Outpatient Treatment can provide a person with a new way of life.
An Intensive Outpatient Program (IOP) is a type of service and support program used to treat, chemical dependency, addiction and alcohol abuse. The short version is that with an Outpatient Program, the person does not live full-time at the facility. Most of the time it’s a full day program, but it can also be in the evenings, morning or weekends. This is sometimes done so that the person can go to work during the day. Keep in mind, that this is a choice only when the person has already detoxed and does not need medical supervision. It can also be a more practical and more affordable option. This is because Intensive Outpatient does not require as many services offered by a larger, treatment facility.
Intensive Outpatient Treatment - Length of time
Time spent in a program like this can range from a few weeks to a year. An intensive outpatient program may work for mental health and behavioral problems, as well. In this setting, the person attends weekly or daily classes at a treatment facility but continues to live at home. Some addicts transition from inpatient to outpatient rehab after a period of time.
In general, the typical Intensive Outpatient programs vary from 10–40 hours a week. For individuals who have young children or heavy financial obligations this is a way to participate in their daily tasks. Like mentioned before, they go t work, and participate in the morning or at the end of the day.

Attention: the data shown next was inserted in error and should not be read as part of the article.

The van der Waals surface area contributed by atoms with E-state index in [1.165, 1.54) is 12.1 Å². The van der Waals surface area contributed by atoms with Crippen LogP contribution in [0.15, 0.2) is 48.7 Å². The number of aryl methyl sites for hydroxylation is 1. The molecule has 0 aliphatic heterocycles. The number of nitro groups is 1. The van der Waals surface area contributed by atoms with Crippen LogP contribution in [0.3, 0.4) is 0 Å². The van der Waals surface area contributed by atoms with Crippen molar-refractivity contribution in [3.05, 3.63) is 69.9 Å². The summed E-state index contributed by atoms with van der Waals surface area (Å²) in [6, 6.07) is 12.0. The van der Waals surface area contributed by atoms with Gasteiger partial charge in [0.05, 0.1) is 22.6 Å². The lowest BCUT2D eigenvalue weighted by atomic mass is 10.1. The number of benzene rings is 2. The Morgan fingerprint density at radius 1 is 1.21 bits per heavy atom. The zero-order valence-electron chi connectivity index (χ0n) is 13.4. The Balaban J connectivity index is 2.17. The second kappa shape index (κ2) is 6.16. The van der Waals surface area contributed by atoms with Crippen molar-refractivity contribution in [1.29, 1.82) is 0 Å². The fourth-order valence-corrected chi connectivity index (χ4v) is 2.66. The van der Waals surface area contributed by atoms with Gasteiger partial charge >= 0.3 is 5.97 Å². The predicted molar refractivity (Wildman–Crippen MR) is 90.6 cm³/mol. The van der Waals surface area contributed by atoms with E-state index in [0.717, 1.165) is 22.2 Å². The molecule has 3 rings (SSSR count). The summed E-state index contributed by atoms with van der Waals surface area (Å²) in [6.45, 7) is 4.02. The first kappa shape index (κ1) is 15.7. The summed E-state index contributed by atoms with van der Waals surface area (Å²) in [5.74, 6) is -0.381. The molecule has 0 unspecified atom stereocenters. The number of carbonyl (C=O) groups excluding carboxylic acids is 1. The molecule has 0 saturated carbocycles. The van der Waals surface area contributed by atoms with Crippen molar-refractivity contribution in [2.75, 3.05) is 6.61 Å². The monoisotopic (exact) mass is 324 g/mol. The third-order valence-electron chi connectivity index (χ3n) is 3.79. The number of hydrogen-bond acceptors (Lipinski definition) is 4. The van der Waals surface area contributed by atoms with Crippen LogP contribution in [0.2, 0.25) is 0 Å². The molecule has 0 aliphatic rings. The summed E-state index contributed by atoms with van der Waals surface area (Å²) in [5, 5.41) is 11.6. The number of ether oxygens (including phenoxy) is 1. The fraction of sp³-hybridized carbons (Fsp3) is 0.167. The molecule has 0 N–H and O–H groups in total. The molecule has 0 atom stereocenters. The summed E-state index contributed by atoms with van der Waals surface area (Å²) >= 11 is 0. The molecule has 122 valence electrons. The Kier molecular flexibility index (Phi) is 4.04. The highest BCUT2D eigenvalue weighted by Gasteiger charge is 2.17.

The typical Intensive Outpatient program encourages active participation in support groups, counseling and 12-step programs. If the options are limited then IOP can be more effective than individual therapy for addiction and substance abuse. It’s important to note (once more) the person needs a medical detox. It’s important to ensure a safe withdrawal from drugs and alcohol.
Intensive Outpatient is also used by some as transitional treatment for people just released from a residential treatment program. Treating addiction can be challenging. Remember, the person must want treatment. Forcing someone to get help usually gets nowhere. Often, the person with the addiction will have to “hit bottom” before they think about getting help. This could cause problems with family and friends who are close to the person and wants to see them get better.
Give us a call to see if Intensive Outpatient Treatment is a good fit.
Sobriety equals success and respect
Many people with an addiction are embarrassed to admit that they have a problem. We have seen this stigma change recently. But, addicts may still find it especially hard to tell to their loved ones about any lying or stealing they are doing to get the drug. They may justify their addiction with the excuse that certain drugs (and alcohol) are legal. However, all addictions — regardless of the drug of choice — tends to need treatment.
Inpatient treatment is by far the most popular, because it is very effective. However, when the choice is limited, Outpatient Treatment can provide a person with the skills to enjoy a lifetime of sobriety.